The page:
History – IB vs A Levels


Q: What are the main differences between A Level History and IB History?

A: Difficult to say, as I have only have limited knowledge of what A Level History is like. I can only compare IB HSP History though, which has a different syllabus from the rest of the HL History students.

What IB HSP and A Level History share in common is the Cold War. I’d say this is about the same between both syllabi. Not sure if A Levels has Compare Contrast type questions too, but IB does and they’re usually quite tough.
For International History, the A Level route also has global economy, religious fundamentalism and conflict and cooperation in the Middle East (if I’m getting it right). I’d say this corresponds to the Single Party States component of our syllabus. Both syllabi have a remarkable currency today – the A Levels in its explanation of most of today’s conflicts, and the IB in its providing a basis for comparing our Singaporean Single Party State with the single party states of Stalinist USSR, Hitler’s Germany and Mao’s PRC (there are many striking similarities… Like how Hitler also published a picture book titled “Pictures from the Life of the Fuhrer” in 1936…sounds familiar?).

The regional studies component in the A Levels would be nationalism in Southeast Asia and for IB, this would be the history of modern China. Both are fairly interesting (Chinese history maybe more but that might just be me) and are extremely relevant to our present context but I think it might be easier to do extra reading for Chinese history because there is A LOT of literature out there on it, I daresay, more than that of SEA.

The tests are rather different I think. For IB we have three papers. Paper 1 is a one hour source based paper on the fall of communism (which is essentially what we would have already learnt under the three main parts of our curriculum), Paper 2 is SPS and the Cold War, which is 1.5 hours long for two essays. Paper 3 is Chinese history and is 2.5 hours for three essays. A Levels have a similar format, except their Paper 1 and Paper 2 equivalents are combined and take place in three hours, and they have to write four essays instead of two for that paper. For their Paper 3 equivalent, they get half an hour more than us for the same number of essays 😛

That said, History is really as difficult as you make it, whether in IB or A Levels. It’s up to you if you want to do your extra reading, memorise the historiographical contexts of these readings and so on. That’s the beauty of History – you can never actually say you’ve finished studying all there is to study for History, for there’ll always be another school of thought/account you haven’t read yet 🙂

P.S. I forgot one last thing – for IB History, you have to do a 2000-word historical investigation internal assessment that counts in your final grade. You can research on a topic of your choice! It’s quite fun if you pick the right topic – one that you’re interested in, and has lots of historical debate 🙂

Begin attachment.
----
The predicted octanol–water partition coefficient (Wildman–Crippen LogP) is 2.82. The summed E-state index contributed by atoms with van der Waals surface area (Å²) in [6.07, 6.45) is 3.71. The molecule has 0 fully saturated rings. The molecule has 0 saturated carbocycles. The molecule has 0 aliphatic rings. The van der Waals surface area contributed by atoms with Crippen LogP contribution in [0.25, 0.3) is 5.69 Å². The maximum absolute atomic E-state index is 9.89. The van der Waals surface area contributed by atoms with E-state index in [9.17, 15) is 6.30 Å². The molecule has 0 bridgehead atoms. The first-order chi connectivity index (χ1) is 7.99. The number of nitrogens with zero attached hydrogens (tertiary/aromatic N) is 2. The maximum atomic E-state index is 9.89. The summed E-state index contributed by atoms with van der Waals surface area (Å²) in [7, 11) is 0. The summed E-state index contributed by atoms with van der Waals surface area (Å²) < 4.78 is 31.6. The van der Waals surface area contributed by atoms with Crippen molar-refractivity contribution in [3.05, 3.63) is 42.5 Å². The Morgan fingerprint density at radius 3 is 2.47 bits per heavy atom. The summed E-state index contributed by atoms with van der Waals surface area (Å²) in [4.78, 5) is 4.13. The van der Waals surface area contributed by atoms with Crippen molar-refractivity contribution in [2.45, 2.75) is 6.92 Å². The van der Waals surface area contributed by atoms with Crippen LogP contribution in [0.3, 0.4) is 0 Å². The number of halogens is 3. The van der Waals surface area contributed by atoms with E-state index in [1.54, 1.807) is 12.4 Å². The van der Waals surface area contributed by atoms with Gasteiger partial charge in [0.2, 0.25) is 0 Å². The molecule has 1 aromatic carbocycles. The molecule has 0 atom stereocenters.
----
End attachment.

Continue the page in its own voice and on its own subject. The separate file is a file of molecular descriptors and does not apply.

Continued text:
Moira Low is from the graduating batch of 2013. She is currently reading Philosophy, Politics and Economics at the University of Oxford.

Adapted with permission from ask.fm/moiralow.

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  1. Hello! A former ACSian here (did O levels in 2013 and just graduated from JC in 2015) and I did A level History. I think the syllabus is changing, but here’s the brief rundown for A level History and what it’s like at least up to last year when I did the A levels.

    Assuming that it’s taken at the H2 level, History can be broken down into 2 papers – International History for paper 1 and Southeast Asian History for paper 2. At the H1 level, only paper 1 is taken. Basically, both papers run the same format, which comprises 1 SBQ essay and 3 Essay questions, all in 3 hours. SBQ gives you 5 sources where you are evaluating it’s comprehension (aka what does it say), reliability (is it true) and credibility (can it be trusted). Essay questions require you to form and argue a thesis regarding that particular question.

    Content-wise, both papers are quite heavy, and can seem like 2 different subjects at once. As of 2015 A levels, the syllabus is as follows:
    Paper 1 (IH) – Cold War, Global Economy, Arab-Israeli Conflict, Indo-Pakistani Conflict, Religious Fundamentalism, and UN (SBQ).
    Paper 2 (SEA) – Rise of Nationalism, Japanese Occupation and Decolonisation, Political and Economic Development of post-independence SEA states, Asian Financial Crisis of 1997, Inter-state Tensions (both causes and consequences), and ASEAN (SBQ).

    TLDR, 2×3 hours of non-stop writing for 8 essays of 45 minutes each. Requires much content mastery (read: mugging) and hard work. It’s fun, as long as you can understand the little nuances that separate a 11/25 script and 23/25 script. 😛

    Hopefully this helps readers compare A level History and IB history (of which I honestly have no knowledge of)! 🙂

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